Tag: transparent-interfaces

smart fabric
Intieme Technologie

Smart Fabric Might Be the Key to the Future

Conductive thread has been around for a while and it became the backbone of many smart textile creations, such as this one. Its versatility has been proven once again in a paper by a team of researchers from the University of Washington. They designed a smart fabric able to encode data readable by a magnetometer, like the one in your phone, without the need of electronics or batteries.

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an internet
Wild Systems

The Ephemeral Future of Internet Data

Since the introduction of computers and the Internet, the digital has been conceptualised as virtual, untouchable, and immaterial. The metaphor of ‘the cloud’ illustrates this very well. When you store your data in the cloud, you store your data on someone else’s computer. You might not see the computer and it might be on the other side of the world, but the fact that you can’t see it doesn’t mean it does not exist. Digital technologies are becoming more and more advanced, smaller, smarter, increasingly integrated with our bodies and environments.

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Humane-Technology

Google’s Smart Interactive Clothing

We are at the peak of wearable technology and Google’s new project to turn your clothes into a hi-tech smart interface does nothing to reverse that. Project Jacquard is the latest ambitious idea by Ivan Poupyrev, Technical Program Lead at Google, aimed to make interactive clothing a reality.

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Humane-Technology

Use a Touchscreen Without Touching it

The development of touch technology has opened many possibilities of interaction with our electronic devices. Until now, you’ve had to physically touch the screen in order to interact with it. To solve this issue Tom Carter, PhD student at the University of Bristol’s Interaction and Graphics, designed UltraHaptics.

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Augmented-Bodies

Control Your Mobile Phone or Tablet Directly from Your Brain

Samsung is introducing a new way of interacting with mobile devices. The world’s largest producer of mobile phones is experimenting with a mind-controlled tablet. Researchers at the Emerging Technology Lab are working with academics at the University of Texas in Dallas to develop the brain-control interface.

The system uses an EEG-cap, which captures brain waves and translates them into different actions. The user is able to launch an app, select and pause a song, and call contacts. This hands-free form of interaction presents great opportunities for people with mobility impairments.

Brain interfaces may be a more intuitive way of using electronic devices. Can you imagine calling a friend or checking your email without even touching your phone? This emerging technology is bringing the world of telepathy and telekinesis closer to reality.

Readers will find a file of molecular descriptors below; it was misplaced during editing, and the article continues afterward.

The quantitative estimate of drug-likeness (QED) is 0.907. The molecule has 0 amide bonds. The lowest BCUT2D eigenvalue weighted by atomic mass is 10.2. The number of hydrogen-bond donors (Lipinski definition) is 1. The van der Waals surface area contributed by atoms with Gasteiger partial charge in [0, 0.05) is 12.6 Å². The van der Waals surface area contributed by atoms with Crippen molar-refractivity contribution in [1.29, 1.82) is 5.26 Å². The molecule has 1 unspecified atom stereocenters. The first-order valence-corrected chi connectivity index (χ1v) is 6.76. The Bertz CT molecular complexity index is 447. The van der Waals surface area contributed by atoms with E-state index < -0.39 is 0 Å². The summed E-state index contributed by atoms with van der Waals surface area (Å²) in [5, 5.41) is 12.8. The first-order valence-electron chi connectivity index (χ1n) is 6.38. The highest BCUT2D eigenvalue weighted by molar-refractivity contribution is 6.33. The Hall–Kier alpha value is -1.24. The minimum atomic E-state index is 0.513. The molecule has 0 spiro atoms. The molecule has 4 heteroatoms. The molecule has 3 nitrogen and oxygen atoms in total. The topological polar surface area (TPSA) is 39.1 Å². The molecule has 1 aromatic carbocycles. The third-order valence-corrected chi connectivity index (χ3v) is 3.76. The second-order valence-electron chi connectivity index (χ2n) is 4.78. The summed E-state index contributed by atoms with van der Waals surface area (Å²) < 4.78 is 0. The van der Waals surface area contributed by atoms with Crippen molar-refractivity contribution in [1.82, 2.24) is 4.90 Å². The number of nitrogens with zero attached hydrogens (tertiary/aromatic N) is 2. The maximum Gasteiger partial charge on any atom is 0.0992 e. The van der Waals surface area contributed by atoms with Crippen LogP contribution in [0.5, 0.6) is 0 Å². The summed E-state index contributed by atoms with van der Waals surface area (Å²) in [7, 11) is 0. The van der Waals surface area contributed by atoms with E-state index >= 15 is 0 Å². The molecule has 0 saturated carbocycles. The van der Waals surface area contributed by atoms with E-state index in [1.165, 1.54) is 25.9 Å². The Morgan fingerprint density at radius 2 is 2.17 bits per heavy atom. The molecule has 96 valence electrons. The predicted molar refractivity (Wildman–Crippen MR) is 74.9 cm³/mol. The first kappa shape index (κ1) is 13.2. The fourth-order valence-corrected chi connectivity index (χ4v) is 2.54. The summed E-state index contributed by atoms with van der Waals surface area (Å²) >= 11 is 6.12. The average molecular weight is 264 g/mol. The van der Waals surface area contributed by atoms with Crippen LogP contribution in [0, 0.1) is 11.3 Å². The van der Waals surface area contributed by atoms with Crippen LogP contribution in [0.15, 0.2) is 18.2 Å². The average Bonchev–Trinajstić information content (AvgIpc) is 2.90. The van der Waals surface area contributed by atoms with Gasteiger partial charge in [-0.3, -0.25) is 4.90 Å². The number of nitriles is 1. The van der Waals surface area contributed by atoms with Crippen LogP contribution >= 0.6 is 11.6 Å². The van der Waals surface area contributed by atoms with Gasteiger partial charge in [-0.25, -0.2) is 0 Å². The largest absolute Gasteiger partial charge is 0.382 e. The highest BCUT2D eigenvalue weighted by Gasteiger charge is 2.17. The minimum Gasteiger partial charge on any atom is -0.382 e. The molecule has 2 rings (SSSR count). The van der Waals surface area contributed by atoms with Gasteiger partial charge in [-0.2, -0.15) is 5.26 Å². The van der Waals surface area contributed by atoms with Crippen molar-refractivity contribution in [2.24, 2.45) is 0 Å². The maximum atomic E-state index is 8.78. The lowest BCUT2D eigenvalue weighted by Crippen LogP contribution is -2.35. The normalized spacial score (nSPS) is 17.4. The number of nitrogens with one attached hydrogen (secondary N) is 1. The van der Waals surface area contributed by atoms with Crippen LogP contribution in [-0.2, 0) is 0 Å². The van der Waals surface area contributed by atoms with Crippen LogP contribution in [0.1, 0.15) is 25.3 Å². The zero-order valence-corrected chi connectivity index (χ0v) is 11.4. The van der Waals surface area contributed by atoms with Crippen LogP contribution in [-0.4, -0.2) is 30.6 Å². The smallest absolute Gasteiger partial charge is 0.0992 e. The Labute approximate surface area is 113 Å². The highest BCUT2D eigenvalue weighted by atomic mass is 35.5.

Story via Bright and Technology review. Picture via The Times.

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Boomeranged Metaphors

Transfer Your Window!

Did you ever get annoyed about the same view you got by looking out of your window? Transferable windows will be the solution! Imagine you buy a special kind of window which you can place on your wall wherever you want, enabling you to get different views, not always looking at the same tree or house of your neighbors.

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Back to the Tribe

Illiterate Kids Learn to Hack Tablet Computers with No Outside Help

The One Laptop Per Child program is experimenting with what at first seems to be the lazy way to philanthropy: dropping off tablet computers in remote Ethiopian villages and then simply leaving. Could illiterate children learn not only how to operate the Motorola Zooms, but teach themselves to read? According to  Nicholas Negroponte, founder of One Laptop Per Child, the results were astonishing:

“We left the boxes in the village. Closed. Taped shut. No instruction, no human being. I thought, the kids will play with the boxes! Within four minutes, one kid not only opened the box, but found the on/off switch. He’d never seen an on/off switch. He powered it up. Within five days, they were using 47 apps per child per day. Within two weeks, they were singing ABC songs [in English] in the village. And within five months, they had hacked Android. Some idiot in our organization or in the Media Lab had disabled the camera! And they figured out it had a camera, and they hacked Android.”

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Calm-technology

Book as Human-Computer Interface

In combining the classic feeling of handling a book with the interactivity of the computer, Waldek W?grzyn of the Academy of Fine Arts in Katowice, Poland, has created a new human-computer interface. His “Electrolibrary” project connects the custom made book to a PC. Providing additional information, relevant to the page being viewed, on-screen. Turn a page in the book, and you “turn a page” on the website as well.

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